Avondale Fire captain talks about serious Daytona 500 crash that injured Ryan Newman

Ryan Newman, driver of the #6 Koch Industries Ford, flips over as he crashes during the NASCAR Cup Series 62nd Annual Daytona 500 (Photo by Jared C. Tilton/Getty Images)

Crashes are common in NASCAR, but crashes like the one Monday night involving Ryan Newman are a reminder of how dangerous the sport can be.

Newman was involved in a ghastly crash on the final lap of the Daytona 500 Monday night, and everyone feared the worst. NASCAR has not had a fatality in its elite Cup Series since 2001, but this wreck just looked different.

The 42-year-old racer was leading in the final lap when he was caught in the back by another racer's bumper, sending him right into a wall. His car flipped, rolled, and was hit on the driver's side by another car before finally skidding across the finish line with his roof engulfed in flames. 

Newman slid across the finish line in a crumpled heap of metal, sparks flying as his car skidded to a halt with fuel pouring onto the track frighteningly close to open flames.

Everyone gasped as track workers placed large black screens around his car and worked to get him out. They had to wait two excruciating hours to finally exhale.

West Valley fire captain reacts to crash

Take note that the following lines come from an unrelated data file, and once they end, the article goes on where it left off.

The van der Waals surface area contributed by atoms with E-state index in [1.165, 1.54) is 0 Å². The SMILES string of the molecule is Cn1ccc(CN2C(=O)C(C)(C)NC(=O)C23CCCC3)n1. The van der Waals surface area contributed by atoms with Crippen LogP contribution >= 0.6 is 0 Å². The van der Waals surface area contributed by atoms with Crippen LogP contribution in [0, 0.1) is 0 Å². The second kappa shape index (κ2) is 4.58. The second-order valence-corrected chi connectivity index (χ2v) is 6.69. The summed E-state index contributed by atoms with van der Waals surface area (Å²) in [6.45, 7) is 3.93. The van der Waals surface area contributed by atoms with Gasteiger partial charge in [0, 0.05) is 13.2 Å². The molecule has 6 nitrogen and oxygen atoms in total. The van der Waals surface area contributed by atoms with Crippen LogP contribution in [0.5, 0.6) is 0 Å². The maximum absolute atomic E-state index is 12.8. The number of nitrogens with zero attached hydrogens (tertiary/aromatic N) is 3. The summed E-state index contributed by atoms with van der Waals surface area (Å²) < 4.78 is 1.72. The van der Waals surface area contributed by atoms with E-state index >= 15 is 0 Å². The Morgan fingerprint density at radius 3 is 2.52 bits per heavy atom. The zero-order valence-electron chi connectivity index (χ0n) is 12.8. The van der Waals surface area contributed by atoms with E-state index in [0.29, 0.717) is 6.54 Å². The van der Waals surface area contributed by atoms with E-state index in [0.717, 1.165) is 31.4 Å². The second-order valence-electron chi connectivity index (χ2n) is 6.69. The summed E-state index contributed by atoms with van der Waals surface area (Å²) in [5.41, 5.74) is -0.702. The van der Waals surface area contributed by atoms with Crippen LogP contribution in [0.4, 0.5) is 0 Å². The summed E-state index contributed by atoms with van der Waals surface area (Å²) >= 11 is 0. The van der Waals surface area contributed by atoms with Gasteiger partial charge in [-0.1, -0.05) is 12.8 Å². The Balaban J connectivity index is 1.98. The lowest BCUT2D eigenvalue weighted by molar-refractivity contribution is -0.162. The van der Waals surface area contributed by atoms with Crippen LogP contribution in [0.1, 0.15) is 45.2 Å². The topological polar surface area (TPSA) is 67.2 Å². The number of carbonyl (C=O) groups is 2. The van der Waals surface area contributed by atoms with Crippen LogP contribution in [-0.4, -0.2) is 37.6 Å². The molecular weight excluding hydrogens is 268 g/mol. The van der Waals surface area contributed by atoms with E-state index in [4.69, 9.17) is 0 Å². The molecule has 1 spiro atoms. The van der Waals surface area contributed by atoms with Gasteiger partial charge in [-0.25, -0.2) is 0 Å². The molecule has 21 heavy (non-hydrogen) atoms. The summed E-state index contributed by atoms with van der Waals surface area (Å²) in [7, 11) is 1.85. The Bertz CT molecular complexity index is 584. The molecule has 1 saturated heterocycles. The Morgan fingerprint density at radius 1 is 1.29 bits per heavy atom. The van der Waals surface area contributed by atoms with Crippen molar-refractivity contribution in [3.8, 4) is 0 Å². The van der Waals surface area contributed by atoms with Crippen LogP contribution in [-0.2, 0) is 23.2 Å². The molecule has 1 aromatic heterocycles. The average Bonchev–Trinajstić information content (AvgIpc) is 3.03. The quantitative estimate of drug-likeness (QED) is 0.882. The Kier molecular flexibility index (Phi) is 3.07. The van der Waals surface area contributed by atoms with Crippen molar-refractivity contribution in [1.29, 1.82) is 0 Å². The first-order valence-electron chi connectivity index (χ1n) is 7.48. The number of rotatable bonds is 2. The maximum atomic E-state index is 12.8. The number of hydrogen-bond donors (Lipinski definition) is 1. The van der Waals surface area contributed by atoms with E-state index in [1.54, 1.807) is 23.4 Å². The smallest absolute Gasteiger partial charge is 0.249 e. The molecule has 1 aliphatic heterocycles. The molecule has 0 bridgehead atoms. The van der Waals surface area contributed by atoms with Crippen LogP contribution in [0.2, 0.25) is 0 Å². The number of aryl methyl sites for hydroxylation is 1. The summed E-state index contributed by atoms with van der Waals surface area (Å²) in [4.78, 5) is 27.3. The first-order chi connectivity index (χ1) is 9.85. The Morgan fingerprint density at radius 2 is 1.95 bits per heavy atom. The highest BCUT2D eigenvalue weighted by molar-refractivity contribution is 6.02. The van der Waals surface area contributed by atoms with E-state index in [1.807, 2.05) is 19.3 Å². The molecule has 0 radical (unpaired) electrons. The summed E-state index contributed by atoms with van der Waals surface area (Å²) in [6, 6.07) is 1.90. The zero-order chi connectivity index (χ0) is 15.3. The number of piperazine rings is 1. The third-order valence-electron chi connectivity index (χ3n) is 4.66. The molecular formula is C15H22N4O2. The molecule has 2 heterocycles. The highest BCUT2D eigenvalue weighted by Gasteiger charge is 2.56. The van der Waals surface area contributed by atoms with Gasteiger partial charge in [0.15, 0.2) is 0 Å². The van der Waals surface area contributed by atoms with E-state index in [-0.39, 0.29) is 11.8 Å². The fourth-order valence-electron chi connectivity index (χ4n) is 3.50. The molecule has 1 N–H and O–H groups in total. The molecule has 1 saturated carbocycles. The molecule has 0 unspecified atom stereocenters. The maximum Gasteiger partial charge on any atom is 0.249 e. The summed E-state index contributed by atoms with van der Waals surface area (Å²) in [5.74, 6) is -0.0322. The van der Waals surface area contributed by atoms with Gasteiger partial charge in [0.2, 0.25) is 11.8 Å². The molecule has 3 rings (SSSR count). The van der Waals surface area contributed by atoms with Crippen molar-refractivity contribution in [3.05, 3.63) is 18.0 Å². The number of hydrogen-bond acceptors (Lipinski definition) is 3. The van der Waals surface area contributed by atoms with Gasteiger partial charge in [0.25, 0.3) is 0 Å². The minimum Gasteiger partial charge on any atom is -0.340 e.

Avondale Fire Department Captain Rob Sease

Avondale Fire Captain Rob Sease said what Newman's car went through was a worst-case scenario.

"How he was struck is kind of the worst case," said Cpt. Sease. "Being airborne, being hit by a car at that speed, there's nowhere to go, no way to dissipate the energy other than being struck by it."

Cpt. Sease knows what the first responders went through. He was one of those fire and safety team members at NASCAR races for 17 years.

"You're so fast to the incident. Within seconds, you're on top of that incident," said Cpt. Sease.

Cpt. Sease says teams train multiple times a year on how to get a driver out of a damaged car.

"Older cars that have been damaged in incidents, they'll actually use those and cut those apart," said Cpt. Sease. "They do a lot of training and simulations."

In his current role with the Avondale Fire Department, Cpt. Sease says he and his team will keep the area around the track safe at the Phoenix Raceway in March.

The Associated Press (AP) contributed to this report.